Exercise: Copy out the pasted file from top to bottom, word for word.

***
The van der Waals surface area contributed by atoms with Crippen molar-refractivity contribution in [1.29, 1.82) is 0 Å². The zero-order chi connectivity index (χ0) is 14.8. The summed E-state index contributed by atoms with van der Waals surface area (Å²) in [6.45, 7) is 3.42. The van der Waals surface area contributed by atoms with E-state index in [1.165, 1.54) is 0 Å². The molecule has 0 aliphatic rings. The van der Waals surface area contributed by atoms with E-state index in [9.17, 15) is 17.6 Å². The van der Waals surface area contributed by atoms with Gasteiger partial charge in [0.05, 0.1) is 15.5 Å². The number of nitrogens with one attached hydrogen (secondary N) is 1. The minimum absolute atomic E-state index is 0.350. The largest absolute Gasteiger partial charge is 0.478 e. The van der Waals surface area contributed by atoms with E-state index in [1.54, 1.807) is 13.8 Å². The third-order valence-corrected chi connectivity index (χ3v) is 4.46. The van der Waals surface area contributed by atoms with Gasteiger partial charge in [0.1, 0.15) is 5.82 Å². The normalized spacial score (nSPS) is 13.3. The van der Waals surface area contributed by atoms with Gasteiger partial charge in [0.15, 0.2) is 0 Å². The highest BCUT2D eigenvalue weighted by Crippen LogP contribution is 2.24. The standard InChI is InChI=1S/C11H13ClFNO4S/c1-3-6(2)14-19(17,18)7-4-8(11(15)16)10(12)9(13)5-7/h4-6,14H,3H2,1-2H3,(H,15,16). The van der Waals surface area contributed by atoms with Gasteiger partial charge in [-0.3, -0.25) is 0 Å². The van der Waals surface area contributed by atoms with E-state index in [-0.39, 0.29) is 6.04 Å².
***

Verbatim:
The van der Waals surface area contributed by atoms with Crippen molar-refractivity contribution in [1.29, 1.82) is 0 Å². The zero-order chi connectivity index (χ0) is 14.8. The summed E-state index contributed by atoms with van der Waals surface area (Å²) in [6.45, 7) is 3.42. The van der Waals surface area contributed by atoms with E-state index in [1.165, 1.54) is 0 Å². The molecule has 0 aliphatic rings. The van der Waals surface area contributed by atoms with E-state index in [9.17, 15) is 17.6 Å². The van der Waals surface area contributed by atoms with Gasteiger partial charge in [0.05, 0.1) is 15.5 Å². The number of nitrogens with one attached hydrogen (secondary N) is 1. The minimum absolute atomic E-state index is 0.350. The largest absolute Gasteiger partial charge is 0.478 e. The van der Waals surface area contributed by atoms with E-state index in [1.54, 1.807) is 13.8 Å². The third-order valence-corrected chi connectivity index (χ3v) is 4.46. The van der Waals surface area contributed by atoms with Gasteiger partial charge in [0.1, 0.15) is 5.82 Å². The normalized spacial score (nSPS) is 13.3. The van der Waals surface area contributed by atoms with Gasteiger partial charge in [0.15, 0.2) is 0 Å². The highest BCUT2D eigenvalue weighted by Crippen LogP contribution is 2.24. The standard InChI is InChI=1S/C11H13ClFNO4S/c1-3-6(2)14-19(17,18)7-4-8(11(15)16)10(12)9(13)5-7/h4-6,14H,3H2,1-2H3,(H,15,16). The van der Waals surface area contributed by atoms with Gasteiger partial charge in [-0.3, -0.25) is 0 Å². The van der Waals surface area contributed by atoms with E-state index in [-0.39, 0.29) is 6.04 Å².